ubuntu bulletproof x

Adam Jackson ajackson at redhat.com
Sat Sep 1 19:54:34 UTC 2007

On Thu, 2007-08-30 at 18:27 -0500, Douglas McClendon wrote:
> Dave Airlie wrote:
> > Really if you have to ask the user you've already lost....
> > 
> > The main use this gives is you can let a user try the binary driver, and
> > if it tanks, you can use the GUI to go back to the open source or vice
> > versa,
> > 
> > Really though a simple ordering like:
> > 1. Users current xorg.conf
> > 2. No x.org conf - default driver
> > 3. Try another driver in list (like fglrx or radeon)
> > 4. Try vesa.
> > 5. lose.
> > 
> > I'm not sure what asking the user in-between really gives you..
> RTFA...
> "
> One of the most impressive new features in Ubuntu's BulletProof-X 
> implementation is support for reading monitor settings from a Windows 
> driver CD. "Unfortunately, it doesn't work to select just any of the 
> generic monitors, so users may find they need to trial-and-error a 
> solution. Fortunately, there is a cool new feature—Add Model which 
> allows users to add a new monitor by using the Windows driver CD that 
> comes with their monitor," Harrington writes. "This uses a script to 
> parse the Windows *.inf file to get the hsync, vsync, edid, dpms, and 
> other info to update the database locally."
> "

Hilariously, they're using inf2mondb.py for this.  You know, the one msw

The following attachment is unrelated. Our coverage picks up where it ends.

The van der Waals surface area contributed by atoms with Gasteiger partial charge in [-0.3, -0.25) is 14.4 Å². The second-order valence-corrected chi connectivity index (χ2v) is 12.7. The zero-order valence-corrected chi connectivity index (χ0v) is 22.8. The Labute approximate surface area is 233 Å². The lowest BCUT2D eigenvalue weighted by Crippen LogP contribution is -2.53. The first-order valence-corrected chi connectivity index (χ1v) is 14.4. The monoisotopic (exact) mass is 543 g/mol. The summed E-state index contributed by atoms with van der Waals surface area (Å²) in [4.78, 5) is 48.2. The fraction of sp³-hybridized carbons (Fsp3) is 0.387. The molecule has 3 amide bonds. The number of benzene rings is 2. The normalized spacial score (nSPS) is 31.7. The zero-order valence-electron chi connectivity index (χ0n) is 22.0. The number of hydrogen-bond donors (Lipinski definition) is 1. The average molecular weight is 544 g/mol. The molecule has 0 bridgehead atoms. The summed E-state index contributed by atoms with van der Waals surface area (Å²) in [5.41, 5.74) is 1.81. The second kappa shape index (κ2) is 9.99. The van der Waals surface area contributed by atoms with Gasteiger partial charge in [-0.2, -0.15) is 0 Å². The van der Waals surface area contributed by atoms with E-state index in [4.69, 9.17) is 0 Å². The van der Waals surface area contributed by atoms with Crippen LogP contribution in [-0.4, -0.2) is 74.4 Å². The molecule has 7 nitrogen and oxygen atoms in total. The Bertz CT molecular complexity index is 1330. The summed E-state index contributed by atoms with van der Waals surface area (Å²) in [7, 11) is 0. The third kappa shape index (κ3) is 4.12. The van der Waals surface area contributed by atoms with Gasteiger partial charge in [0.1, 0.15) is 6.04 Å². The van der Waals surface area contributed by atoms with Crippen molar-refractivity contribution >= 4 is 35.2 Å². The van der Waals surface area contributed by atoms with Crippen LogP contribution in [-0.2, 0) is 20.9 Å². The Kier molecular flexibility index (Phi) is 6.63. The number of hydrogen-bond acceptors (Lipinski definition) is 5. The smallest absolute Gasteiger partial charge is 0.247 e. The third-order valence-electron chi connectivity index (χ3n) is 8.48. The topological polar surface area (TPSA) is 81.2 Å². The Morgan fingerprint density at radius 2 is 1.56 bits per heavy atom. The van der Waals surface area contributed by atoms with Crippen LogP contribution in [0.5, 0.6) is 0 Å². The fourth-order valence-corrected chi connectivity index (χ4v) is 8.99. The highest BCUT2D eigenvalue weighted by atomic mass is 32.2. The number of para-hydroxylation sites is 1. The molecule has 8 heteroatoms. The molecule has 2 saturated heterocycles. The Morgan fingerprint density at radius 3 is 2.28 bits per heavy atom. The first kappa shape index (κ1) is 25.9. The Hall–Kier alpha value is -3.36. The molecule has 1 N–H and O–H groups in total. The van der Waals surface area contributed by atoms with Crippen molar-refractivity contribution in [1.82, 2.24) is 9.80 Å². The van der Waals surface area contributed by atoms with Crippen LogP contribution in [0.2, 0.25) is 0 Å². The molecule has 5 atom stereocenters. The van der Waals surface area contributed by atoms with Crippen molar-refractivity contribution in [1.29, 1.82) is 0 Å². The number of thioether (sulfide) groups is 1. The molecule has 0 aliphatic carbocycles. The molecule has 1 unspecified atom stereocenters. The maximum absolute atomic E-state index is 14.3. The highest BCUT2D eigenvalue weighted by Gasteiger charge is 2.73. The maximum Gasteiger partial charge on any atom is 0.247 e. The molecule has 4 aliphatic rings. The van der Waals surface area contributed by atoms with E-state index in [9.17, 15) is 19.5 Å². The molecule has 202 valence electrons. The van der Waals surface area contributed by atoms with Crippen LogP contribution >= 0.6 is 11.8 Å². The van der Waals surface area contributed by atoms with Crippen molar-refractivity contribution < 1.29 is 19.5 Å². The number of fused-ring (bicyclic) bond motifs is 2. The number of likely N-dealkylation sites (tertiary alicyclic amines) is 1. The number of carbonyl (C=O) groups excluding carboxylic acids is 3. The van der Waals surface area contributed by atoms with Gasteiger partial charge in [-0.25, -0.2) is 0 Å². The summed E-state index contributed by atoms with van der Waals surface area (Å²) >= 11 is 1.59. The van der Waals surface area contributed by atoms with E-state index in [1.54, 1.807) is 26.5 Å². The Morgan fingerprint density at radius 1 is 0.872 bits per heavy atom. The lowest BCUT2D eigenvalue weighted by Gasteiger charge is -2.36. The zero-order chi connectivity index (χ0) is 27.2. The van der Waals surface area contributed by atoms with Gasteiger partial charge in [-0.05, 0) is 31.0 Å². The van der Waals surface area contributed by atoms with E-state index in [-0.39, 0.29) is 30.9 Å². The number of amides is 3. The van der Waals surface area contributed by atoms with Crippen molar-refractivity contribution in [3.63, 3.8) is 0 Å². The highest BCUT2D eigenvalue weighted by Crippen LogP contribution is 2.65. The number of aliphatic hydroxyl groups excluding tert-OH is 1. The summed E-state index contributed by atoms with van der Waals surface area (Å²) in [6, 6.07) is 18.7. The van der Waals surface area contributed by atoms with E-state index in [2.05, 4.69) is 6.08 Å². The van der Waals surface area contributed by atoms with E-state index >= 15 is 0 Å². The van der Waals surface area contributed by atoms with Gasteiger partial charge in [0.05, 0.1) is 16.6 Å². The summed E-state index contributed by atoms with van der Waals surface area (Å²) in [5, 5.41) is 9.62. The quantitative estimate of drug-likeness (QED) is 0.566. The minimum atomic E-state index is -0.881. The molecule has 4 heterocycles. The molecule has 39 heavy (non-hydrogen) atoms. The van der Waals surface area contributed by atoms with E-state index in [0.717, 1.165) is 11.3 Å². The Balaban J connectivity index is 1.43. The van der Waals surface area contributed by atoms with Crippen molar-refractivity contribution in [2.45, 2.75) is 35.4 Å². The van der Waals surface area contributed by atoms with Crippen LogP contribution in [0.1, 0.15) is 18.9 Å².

wrote like five years ago, that's in our hwdata CVS, and that we use to
construct /usr/share/hwdata/MonitorsDB.

The whole reason we're _not_ using this very much - and that I've
effectively stopped updating MonitorsDB - is because the inf files don't
give you useful information.  They give you sync ranges and that's about
it.  So you end up in some pretty hilarious situations, because X
prefers width over height, so even though your monitor's 1600x1200, the
sync range is big enough to fit 1680x1050, so you'll try to fit that,
and lose.

There does happen to be a variable in inf2mondb that's named 'edid', but
it's not actually the full EDID block.  It's a tuple of the EISA vendor
ID and a model number.  This, it turns out, is not useful for
configuration.  So while Bryce might have read the script with the best
of intentions, he clearly hasn't tried to use it in anger.

So yeah, hooray, they have a feature that doesn't work.  Good for them.

Now, you can get most of the way to right by just adding maximum pixel
clock to the available configuration options in xorg.conf's Monitor
section, which fixes the width problem I mentioned above.  I've (very,
very slowly) been pushing s-c-d in this direction, which is why it now
hides the big brutal list of vendor/model monitor combos and only shows
generic sizes by default, so it can (eventually) compute the sync ranges
and max pixel clock from the size and the appropriate timing formula for
the display type.  It still gets some things wrong and I happily accept
patches, in particular it won't actually write out Option "MaxPixClock"
anywhere.  But it's a way more correct approach than what the article

If I were being cynical, I'd say a large part of the reason they'll be
moderately successful at this whole 'bulletproof' thing is due to work
I've already put in to fixing autoconfiguration within X itself, and
that the press releases are just so much propaganda.  Don't get me
wrong, Fedora sucks at self-publicity, we should do better, but all I
see in that project is prettier UI and not technical correctness.  If
you do it _right_, you don't ever have to admit failure.  Asking for the
inf file is admitting failure.

- ajax

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